It’s no secret: My husband and I argue – well, we’re not in complete agreement about that. He likes to "debate," while I prefer to "discuss." Whether we’re talking money, movies, habits, hobbies or faith, we disagree daily.

If you’re married, you’ve argued, too. And according to Dr. John Gottman, executive director of the Relationship Research Institute in Seattle, you’ll probably be arguing for the rest of your lives. His long-term studies of more than 670 couples showed that many couples don’t resolve their issues over time but continue to argue about the same things. Many times, that’s because the issues are simply irresolvable.

I can understand that. In fact, I believe our biggest reason for arguing is also the most unsolvable: We’re just different. And when two unique people come together as one, there’s bound to be a few clashes every once in a while – or once every day.

With so many differences between my husband and me, it’s no wonder we’ve found so much to "debate" and "discuss." After 10 years, we haven’t come close to running out of material. But here’s a secret: It doesn’t bother us.

Attacking the issues

As strange as it sounds, we’re comfortable confronting one another. While we don’t necessarily find it easy or enjoyable, we do find it rewarding. Healthy confrontation strengthens our marriage.

Now, I’m not talking about fighting. When we fight, we attack one another in an attempt to "win" the argument. While it seems driven by our differences, a fight is actually the result of the one thing we hold in common – our sinful nature. A fight is a very personal battle with a very cold ending, and there’s nothing rewarding about it.

When we have a healthy argument, however, we’re attacking our issues together. We examine our differences, search for understanding and seek one another’s best interest. And we do it keeping our dignity and unity intact. When the argument is over, we may still disagree, but we’ve at least reached an understanding about ourselves and the issue at hand.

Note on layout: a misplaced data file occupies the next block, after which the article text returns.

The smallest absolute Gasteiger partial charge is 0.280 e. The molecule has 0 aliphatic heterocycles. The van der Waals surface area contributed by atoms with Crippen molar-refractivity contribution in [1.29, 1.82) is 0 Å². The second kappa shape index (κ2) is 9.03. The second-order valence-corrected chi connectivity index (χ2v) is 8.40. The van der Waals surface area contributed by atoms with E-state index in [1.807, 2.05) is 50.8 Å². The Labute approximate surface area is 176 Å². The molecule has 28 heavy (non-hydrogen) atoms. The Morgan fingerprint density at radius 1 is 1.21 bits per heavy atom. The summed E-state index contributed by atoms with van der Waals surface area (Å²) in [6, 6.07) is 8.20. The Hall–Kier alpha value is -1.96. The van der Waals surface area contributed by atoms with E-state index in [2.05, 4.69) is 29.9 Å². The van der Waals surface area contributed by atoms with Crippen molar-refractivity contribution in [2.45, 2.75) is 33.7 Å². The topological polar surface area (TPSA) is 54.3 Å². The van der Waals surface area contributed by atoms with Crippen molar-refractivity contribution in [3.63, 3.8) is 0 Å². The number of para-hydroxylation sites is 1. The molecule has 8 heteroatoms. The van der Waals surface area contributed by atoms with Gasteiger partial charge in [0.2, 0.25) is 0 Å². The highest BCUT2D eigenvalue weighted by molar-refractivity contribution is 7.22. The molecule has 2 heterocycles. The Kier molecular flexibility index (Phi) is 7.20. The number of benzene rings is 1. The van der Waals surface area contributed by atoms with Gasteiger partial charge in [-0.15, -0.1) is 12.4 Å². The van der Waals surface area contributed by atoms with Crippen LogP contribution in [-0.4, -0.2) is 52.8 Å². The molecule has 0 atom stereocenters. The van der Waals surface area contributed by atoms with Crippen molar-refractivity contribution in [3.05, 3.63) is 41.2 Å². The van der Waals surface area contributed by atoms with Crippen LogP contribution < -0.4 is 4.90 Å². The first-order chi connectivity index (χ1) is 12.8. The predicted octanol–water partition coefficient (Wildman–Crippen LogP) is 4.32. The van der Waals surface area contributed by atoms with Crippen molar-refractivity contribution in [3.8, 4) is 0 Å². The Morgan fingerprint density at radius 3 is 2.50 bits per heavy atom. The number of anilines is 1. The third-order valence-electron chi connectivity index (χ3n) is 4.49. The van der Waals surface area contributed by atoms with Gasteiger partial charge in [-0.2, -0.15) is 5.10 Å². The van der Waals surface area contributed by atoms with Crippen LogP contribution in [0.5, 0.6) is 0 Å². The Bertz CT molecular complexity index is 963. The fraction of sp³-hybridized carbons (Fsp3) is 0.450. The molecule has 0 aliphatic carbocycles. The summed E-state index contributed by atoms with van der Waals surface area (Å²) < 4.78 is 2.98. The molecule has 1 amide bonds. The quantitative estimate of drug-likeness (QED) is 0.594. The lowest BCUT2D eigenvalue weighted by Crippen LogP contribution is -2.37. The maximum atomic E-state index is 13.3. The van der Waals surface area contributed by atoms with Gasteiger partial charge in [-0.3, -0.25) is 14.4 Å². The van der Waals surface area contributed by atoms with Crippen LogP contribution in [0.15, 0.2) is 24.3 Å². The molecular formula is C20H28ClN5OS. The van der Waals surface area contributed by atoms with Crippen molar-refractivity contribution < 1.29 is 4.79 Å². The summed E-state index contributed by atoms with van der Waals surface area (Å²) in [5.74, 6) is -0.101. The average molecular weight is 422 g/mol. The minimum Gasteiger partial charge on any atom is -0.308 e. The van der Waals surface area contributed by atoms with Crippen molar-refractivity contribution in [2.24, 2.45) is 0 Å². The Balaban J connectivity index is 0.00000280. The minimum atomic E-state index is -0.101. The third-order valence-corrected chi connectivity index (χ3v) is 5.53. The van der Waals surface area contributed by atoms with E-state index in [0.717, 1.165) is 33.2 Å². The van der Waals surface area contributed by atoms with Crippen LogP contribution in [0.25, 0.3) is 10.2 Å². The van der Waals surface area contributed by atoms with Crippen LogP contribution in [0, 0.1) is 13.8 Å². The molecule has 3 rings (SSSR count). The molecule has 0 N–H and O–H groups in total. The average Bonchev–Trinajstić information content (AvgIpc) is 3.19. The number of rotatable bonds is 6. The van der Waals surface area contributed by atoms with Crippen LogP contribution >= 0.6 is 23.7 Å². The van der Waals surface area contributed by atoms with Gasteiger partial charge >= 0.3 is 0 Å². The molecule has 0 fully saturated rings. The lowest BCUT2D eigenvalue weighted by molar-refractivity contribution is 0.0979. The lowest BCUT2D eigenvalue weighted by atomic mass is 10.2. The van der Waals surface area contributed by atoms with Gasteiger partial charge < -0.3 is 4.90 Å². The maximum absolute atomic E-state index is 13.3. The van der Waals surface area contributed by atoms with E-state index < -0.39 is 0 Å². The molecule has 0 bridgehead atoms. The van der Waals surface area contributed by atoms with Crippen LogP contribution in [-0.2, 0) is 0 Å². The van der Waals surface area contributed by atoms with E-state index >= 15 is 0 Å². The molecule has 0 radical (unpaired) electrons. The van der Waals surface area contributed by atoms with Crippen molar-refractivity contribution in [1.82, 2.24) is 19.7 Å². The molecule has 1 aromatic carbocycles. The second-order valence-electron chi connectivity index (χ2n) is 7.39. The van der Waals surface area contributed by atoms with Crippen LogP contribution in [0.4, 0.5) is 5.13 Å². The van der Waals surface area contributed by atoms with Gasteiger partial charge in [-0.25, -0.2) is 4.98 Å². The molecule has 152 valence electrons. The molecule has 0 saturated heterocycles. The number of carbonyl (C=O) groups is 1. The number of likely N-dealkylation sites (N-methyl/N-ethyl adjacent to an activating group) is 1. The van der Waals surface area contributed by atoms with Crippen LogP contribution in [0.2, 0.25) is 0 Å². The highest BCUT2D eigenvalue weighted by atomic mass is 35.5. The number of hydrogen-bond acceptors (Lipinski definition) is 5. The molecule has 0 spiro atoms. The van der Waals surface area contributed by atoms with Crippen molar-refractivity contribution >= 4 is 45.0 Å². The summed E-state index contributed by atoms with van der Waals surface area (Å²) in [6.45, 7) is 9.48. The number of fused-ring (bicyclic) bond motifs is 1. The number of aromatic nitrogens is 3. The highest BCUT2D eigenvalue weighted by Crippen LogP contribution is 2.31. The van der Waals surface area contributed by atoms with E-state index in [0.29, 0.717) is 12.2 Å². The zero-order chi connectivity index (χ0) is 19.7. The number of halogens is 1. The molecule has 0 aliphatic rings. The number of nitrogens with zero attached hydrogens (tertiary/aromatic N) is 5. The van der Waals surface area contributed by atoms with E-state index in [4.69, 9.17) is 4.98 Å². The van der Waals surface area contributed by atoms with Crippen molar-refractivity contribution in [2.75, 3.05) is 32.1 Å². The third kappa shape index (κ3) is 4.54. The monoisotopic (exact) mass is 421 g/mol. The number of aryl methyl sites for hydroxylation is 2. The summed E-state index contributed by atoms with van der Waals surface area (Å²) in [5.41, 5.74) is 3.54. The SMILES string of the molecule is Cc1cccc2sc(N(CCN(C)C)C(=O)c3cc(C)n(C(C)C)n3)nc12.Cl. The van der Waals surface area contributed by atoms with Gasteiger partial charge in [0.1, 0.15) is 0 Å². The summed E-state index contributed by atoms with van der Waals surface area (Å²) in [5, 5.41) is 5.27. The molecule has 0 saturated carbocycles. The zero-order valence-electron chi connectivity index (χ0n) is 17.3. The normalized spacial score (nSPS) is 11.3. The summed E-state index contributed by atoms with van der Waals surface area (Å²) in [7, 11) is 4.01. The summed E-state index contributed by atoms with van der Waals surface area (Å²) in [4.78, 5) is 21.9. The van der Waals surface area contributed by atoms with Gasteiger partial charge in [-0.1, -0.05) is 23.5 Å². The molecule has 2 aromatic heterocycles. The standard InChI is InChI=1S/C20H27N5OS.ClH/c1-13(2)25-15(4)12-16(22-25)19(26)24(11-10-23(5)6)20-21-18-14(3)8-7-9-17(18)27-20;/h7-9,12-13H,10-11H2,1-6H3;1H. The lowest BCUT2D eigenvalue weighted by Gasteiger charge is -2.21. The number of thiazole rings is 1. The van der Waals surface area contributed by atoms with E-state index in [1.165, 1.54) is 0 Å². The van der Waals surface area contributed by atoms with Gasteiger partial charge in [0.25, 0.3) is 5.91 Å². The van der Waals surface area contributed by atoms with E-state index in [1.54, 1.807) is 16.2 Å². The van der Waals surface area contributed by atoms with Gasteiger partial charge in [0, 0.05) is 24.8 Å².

When sparks fly

Often, it isn’t what we say but what we leave unsaid that causes difficulties. When I refrain from healthy confrontation, I usually do it to guard myself and to seek my own interests over my spouse’s. But when we willingly engage each other in a difficult, truthful conversation, we act sacrificially for the good of the relationship.

Proverbs 27:17 says, "As iron sharpens iron, so one man sharpens another." We are tools used by God to sharpen one another for the tasks at hand, and sometimes that sharpening process produces sparks. Although dramatic and scary, those flying sparks are not to be feared when they’re brought about by love for one another and sincere concern for the relationship.

So are you ready for a good argument? Go ahead. Disagree all you want.

* * *

Rules of engagement

1. Don’t make it personal. Address the issues together, and avoid blaming or accusatory language. Seek to understand what your spouse is saying without interpreting everything to be a statement about you.

2. Discern between preferences and principles. Don’t lose sleep over your personal preferences. But if you’re dealing with philosophical or Biblical principles, stick with the discussion until you’re on the same page.

3. Keep your sense of humour. A lighter tone will give you the perspective you need to get through difficult debates.

4. Listen carefully, and ask questions. Many times, poor listening complicates and lengthens arguments. Ask for clarification, and always start by assuming the best.

5. Evaluate the argument. Will the confrontation lead to mutual edification? Are you and your spouse treating one another with love and respect? Are you looking out for one another’s best interest? These questions will help you determine if it’s an argument worth pursuing or a fight better left behind.


© 2008 Focus on the Family. All rights reserved. International copyright secured. Used by permission.

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